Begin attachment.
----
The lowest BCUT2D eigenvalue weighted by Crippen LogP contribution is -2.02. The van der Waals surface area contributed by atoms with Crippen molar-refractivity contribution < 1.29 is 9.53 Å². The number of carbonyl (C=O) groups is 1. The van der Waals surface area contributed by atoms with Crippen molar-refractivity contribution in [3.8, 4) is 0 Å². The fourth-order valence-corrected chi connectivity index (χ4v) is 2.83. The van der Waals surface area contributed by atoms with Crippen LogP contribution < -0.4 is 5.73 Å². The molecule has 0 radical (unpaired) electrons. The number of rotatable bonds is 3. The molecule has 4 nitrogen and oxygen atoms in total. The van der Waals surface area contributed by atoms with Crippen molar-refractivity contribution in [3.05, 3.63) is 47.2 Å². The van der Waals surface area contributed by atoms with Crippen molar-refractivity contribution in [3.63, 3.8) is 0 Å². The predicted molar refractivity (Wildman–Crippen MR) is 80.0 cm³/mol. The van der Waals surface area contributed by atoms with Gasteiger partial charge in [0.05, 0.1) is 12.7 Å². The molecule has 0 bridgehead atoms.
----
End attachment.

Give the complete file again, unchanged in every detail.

The lowest BCUT2D eigenvalue weighted by Crippen LogP contribution is -2.02. The van der Waals surface area contributed by atoms with Crippen molar-refractivity contribution < 1.29 is 9.53 Å². The number of carbonyl (C=O) groups is 1. The van der Waals surface area contributed by atoms with Crippen molar-refractivity contribution in [3.8, 4) is 0 Å². The fourth-order valence-corrected chi connectivity index (χ4v) is 2.83. The van der Waals surface area contributed by atoms with Crippen LogP contribution < -0.4 is 5.73 Å². The molecule has 0 radical (unpaired) electrons. The number of rotatable bonds is 3. The molecule has 4 nitrogen and oxygen atoms in total. The van der Waals surface area contributed by atoms with Crippen molar-refractivity contribution in [3.05, 3.63) is 47.2 Å². The van der Waals surface area contributed by atoms with Crippen molar-refractivity contribution in [3.63, 3.8) is 0 Å². The predicted molar refractivity (Wildman–Crippen MR) is 80.0 cm³/mol. The van der Waals surface area contributed by atoms with Gasteiger partial charge in [0.05, 0.1) is 12.7 Å². The molecule has 0 bridgehead atoms.